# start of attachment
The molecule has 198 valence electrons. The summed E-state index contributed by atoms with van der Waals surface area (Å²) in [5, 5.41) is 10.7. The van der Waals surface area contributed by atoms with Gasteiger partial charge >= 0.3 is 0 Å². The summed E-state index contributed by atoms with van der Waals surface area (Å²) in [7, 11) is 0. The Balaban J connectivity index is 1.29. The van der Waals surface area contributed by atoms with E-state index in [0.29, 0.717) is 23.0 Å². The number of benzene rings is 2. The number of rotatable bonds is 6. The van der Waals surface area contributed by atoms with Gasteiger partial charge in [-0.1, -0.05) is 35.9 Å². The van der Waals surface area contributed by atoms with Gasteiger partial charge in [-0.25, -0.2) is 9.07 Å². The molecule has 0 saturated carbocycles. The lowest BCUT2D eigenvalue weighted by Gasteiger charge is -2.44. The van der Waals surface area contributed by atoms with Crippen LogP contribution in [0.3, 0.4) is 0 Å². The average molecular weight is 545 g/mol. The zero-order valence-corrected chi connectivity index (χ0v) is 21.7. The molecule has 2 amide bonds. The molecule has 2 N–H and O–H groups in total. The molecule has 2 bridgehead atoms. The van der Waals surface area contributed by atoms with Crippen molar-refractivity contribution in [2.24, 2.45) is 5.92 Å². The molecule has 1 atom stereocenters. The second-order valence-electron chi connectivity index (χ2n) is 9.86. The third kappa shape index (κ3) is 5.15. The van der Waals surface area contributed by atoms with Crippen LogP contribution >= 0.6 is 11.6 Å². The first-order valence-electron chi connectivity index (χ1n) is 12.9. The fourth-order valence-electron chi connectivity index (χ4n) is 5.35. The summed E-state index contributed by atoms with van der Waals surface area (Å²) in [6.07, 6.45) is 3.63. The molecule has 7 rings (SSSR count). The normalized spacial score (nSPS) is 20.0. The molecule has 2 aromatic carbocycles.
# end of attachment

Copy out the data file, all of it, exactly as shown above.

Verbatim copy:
The molecule has 198 valence electrons. The summed E-state index contributed by atoms with van der Waals surface area (Å²) in [5, 5.41) is 10.7. The van der Waals surface area contributed by atoms with Gasteiger partial charge >= 0.3 is 0 Å². The summed E-state index contributed by atoms with van der Waals surface area (Å²) in [7, 11) is 0. The Balaban J connectivity index is 1.29. The van der Waals surface area contributed by atoms with E-state index in [0.29, 0.717) is 23.0 Å². The number of benzene rings is 2. The number of rotatable bonds is 6. The van der Waals surface area contributed by atoms with Gasteiger partial charge in [-0.1, -0.05) is 35.9 Å². The van der Waals surface area contributed by atoms with Gasteiger partial charge in [-0.25, -0.2) is 9.07 Å². The molecule has 0 saturated carbocycles. The lowest BCUT2D eigenvalue weighted by Gasteiger charge is -2.44. The van der Waals surface area contributed by atoms with Crippen LogP contribution in [0.3, 0.4) is 0 Å². The average molecular weight is 545 g/mol. The zero-order valence-corrected chi connectivity index (χ0v) is 21.7. The molecule has 2 amide bonds. The molecule has 2 N–H and O–H groups in total. The molecule has 2 bridgehead atoms. The van der Waals surface area contributed by atoms with Crippen molar-refractivity contribution in [2.24, 2.45) is 5.92 Å². The molecule has 1 atom stereocenters. The second-order valence-electron chi connectivity index (χ2n) is 9.86. The third kappa shape index (κ3) is 5.15. The van der Waals surface area contributed by atoms with Crippen LogP contribution >= 0.6 is 11.6 Å². The first-order valence-electron chi connectivity index (χ1n) is 12.9. The fourth-order valence-electron chi connectivity index (χ4n) is 5.35. The summed E-state index contributed by atoms with van der Waals surface area (Å²) in [6.07, 6.45) is 3.63. The molecule has 7 rings (SSSR count). The normalized spacial score (nSPS) is 20.0. The molecule has 2 aromatic carbocycles.